I wonder what would have been Mary's response if the angel Gabriel had told her that the Messiah --whose mother she was going to be -- was to be tortured, hung on a cross and die a cruel death at the hands of the ruling elite.
Would she have demonstrated the same degree of quiet trust that we've read about in the gospel account, or would she have waited for some additional details and shown this trust only after learning about Christ's resurrection and eventual ascension?
Maybe hearing about Christ's glory would have made it easier to digest the bits about his suffering. Perhaps it would have lessened the pain knowing all of this is temporary.
We have no idea what really went through Mary's mind but I imagine she already had enough on her plate for her to start worrying about the future. She wasn't sure how her fiancé Joseph was going to take this news even though she was fully aware that what was happening to her was a God thing.
Sometimes hearing from God has its limits: he may have spoken to you and you may heard him loud and clear but will others get it the way you do? And when they don't, and accuse you of being delusional, how do you respond to that?
One of the reasons why I like Michaelangelo's La Pieta (pictured here) is because it somehow captures what I imagine must be going through Mary's mind. There is something purely maternal the way she is cradling Christ's body and gives us a glimpse of how she may have carried Jesus when he was two or three years old.
I am sure there must have been times when she found the idea of being the mother of the Messiah too much... not just in matters of trying to wrap her mind around how this young child will one day be the Savior of the world, but also, how will all this impact their family life? Will she and Joseph be able to take care of him when the child becomes a Man? If this Child is indeed the Messiah, shouldn't he be the one she must rely on for protection? How will he do that?
He's just a child and yet so much more.
Now after a night of betrayal, torture and crucifixion, the story seemed to have reached a tragic end, and Mary must have wondered what the angel Gabriel meant when he said that the Child will be the Savior. How will he save the world now in this state? He used to drop hints about resurrection in many of his teachings but that would be a miracle... will they experience such a miracle soon?
Mary was familiar with miracles having been the first to experience a virgin birth but that was different because she actually heard from God herself. Now she will have to do what Jesus had been telling his disciples to do, that is, have faith and believe.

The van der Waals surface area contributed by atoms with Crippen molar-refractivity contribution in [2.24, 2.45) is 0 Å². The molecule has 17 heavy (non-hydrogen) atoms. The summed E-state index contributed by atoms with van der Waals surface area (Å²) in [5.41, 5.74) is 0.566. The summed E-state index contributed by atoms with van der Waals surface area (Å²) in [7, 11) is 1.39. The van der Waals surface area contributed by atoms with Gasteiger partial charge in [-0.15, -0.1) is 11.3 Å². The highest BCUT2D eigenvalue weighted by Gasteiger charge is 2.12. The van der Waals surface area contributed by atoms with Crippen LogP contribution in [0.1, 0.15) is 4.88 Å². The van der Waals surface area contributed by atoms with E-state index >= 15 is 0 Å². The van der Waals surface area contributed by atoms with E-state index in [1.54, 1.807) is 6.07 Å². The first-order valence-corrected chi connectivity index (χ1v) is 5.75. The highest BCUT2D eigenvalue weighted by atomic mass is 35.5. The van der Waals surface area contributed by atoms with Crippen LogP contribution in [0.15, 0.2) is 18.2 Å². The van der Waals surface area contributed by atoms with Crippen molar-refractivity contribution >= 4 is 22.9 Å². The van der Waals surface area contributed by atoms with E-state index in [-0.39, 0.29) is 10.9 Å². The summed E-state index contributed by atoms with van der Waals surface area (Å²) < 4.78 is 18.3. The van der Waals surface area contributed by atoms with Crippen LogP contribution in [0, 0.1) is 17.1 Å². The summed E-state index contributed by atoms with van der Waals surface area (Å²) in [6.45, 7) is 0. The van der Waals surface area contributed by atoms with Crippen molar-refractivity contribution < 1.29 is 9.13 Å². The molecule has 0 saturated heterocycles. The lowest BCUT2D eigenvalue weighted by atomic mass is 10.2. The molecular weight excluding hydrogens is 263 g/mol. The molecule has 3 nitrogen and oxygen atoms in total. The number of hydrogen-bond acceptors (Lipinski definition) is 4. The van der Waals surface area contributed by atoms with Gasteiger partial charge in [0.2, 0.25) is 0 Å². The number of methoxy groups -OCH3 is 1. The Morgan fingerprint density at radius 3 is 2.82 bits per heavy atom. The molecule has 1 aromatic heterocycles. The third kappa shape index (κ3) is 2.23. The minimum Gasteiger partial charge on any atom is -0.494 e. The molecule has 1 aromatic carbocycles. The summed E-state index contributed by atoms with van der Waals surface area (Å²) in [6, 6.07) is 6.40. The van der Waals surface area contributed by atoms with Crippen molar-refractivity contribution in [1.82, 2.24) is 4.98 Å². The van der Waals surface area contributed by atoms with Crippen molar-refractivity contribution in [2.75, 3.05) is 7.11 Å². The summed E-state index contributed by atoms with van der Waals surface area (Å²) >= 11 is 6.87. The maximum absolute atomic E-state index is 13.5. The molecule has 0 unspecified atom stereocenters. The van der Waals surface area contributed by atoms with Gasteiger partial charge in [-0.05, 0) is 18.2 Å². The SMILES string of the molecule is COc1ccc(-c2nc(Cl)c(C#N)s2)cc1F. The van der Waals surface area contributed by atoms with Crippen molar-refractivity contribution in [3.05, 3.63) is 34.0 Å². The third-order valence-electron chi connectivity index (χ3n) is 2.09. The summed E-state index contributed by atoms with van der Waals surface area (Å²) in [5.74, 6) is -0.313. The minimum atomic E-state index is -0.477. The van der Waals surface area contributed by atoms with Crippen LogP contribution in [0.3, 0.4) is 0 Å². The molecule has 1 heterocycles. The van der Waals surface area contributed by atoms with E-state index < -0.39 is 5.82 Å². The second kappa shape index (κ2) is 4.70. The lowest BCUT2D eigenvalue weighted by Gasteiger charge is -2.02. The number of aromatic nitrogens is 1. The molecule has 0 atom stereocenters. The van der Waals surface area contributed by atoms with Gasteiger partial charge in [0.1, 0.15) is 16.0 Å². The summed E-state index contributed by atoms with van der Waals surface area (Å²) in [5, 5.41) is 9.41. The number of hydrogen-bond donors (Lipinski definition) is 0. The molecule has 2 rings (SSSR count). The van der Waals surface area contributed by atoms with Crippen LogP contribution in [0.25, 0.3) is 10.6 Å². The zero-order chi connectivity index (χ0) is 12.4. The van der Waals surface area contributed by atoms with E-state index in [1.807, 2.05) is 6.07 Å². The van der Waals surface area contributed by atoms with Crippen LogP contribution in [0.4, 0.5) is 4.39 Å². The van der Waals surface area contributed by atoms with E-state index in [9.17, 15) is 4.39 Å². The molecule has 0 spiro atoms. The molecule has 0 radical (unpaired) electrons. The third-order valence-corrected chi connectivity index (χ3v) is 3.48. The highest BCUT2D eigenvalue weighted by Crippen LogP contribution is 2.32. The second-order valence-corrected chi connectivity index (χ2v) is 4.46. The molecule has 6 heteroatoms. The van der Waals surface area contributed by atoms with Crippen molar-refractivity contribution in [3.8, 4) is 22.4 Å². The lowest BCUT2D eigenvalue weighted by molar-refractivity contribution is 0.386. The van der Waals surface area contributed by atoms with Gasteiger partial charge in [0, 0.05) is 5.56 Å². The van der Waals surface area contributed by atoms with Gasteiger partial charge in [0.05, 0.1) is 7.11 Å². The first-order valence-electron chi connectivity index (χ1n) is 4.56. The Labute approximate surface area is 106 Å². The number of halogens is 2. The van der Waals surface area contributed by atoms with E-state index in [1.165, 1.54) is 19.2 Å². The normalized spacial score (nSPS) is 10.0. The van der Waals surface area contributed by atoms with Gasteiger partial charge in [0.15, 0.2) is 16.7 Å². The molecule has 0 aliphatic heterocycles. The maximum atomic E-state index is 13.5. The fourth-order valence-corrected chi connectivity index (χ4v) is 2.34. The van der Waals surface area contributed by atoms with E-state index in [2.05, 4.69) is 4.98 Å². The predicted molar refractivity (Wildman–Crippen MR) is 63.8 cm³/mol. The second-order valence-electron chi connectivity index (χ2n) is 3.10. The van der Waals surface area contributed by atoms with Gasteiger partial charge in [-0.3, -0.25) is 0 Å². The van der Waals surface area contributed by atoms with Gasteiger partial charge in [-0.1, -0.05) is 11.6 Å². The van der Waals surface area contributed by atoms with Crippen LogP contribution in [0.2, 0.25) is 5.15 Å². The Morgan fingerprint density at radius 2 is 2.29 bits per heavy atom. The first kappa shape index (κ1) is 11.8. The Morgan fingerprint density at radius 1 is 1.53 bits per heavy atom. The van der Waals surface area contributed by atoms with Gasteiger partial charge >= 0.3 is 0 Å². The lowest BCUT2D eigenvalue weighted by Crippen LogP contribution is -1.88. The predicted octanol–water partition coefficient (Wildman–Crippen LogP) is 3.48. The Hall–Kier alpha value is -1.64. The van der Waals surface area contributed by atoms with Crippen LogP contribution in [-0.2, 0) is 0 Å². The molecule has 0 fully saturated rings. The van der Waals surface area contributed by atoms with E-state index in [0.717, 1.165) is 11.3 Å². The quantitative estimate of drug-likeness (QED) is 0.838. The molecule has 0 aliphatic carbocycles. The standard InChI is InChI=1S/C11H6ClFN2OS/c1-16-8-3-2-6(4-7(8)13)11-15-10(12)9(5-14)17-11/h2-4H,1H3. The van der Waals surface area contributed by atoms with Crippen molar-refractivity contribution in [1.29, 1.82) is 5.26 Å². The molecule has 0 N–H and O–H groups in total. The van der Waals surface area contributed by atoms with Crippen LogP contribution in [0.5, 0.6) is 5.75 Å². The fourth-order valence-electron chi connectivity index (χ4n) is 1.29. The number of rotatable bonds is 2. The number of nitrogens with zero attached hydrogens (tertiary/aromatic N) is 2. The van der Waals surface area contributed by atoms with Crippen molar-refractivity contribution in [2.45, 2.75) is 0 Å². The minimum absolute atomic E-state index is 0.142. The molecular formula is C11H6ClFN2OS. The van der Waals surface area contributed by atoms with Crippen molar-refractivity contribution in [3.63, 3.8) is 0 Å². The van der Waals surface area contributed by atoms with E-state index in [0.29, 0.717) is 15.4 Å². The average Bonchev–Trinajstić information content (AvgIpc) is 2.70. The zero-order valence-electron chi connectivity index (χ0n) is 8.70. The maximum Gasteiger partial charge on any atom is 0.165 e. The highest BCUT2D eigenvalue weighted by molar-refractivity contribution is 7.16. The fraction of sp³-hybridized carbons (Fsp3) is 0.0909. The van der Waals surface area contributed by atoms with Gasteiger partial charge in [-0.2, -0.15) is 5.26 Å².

As she held the body close to her, all these thoughts may have ceased to matter because now at this point of time, it was just a matter of a mother holding her child even though this mother Mary was fully human while the child Jesus was fully human and fully divine.
Simeon the aged prophet had talked about a sword piercing through Mary's heart and she must have remembered those words as she held him close and grappled with the grief she was going through. The questions must be pressing hard on her mind - why do I have to face this? Is there no other way I can avoid the sword? Why does God's big plan include such big sorrow and heartbreak? Is there a ray of hope somewhere? How long will this dark night last?
As I look at La Pieta as we approach the Christmas season, I am reminded of its similarity to cribs that we see in many houses. In the cribs we see an infant lying in a manger while La Pieta shows the Suffering Savior lying on Mary's lap... in the first, he's just a babe with a hint of the Saviour he is going to be in a few years time, and now in the second, he is lying dead but resurrection will be happening soon in a matter of days.
For Mary and for many of us who might be going through difficulties and challenges, it might be hard to fathom that the current situation - however painful - is just a momentary pause and a stepping stone for something beautiful and miraculous. The present pain may seem too difficult to handle and to realize that this too will pass may require faith that moves mountains.
And yet, at the end of the day, this is exactly what is required and we soon learn that Advent is more than burning four candles but all about waiting.... waiting for sunrise after a long dark night, waiting for laughter after a period of overwhelming sorrow, waiting for a breakthrough after a lifetime of disappointments, waiting for light after being wrapped in darkness for too long, waiting for a Saviour after living helpless for what seemed forever.
Even so, come Lord Jesus, come.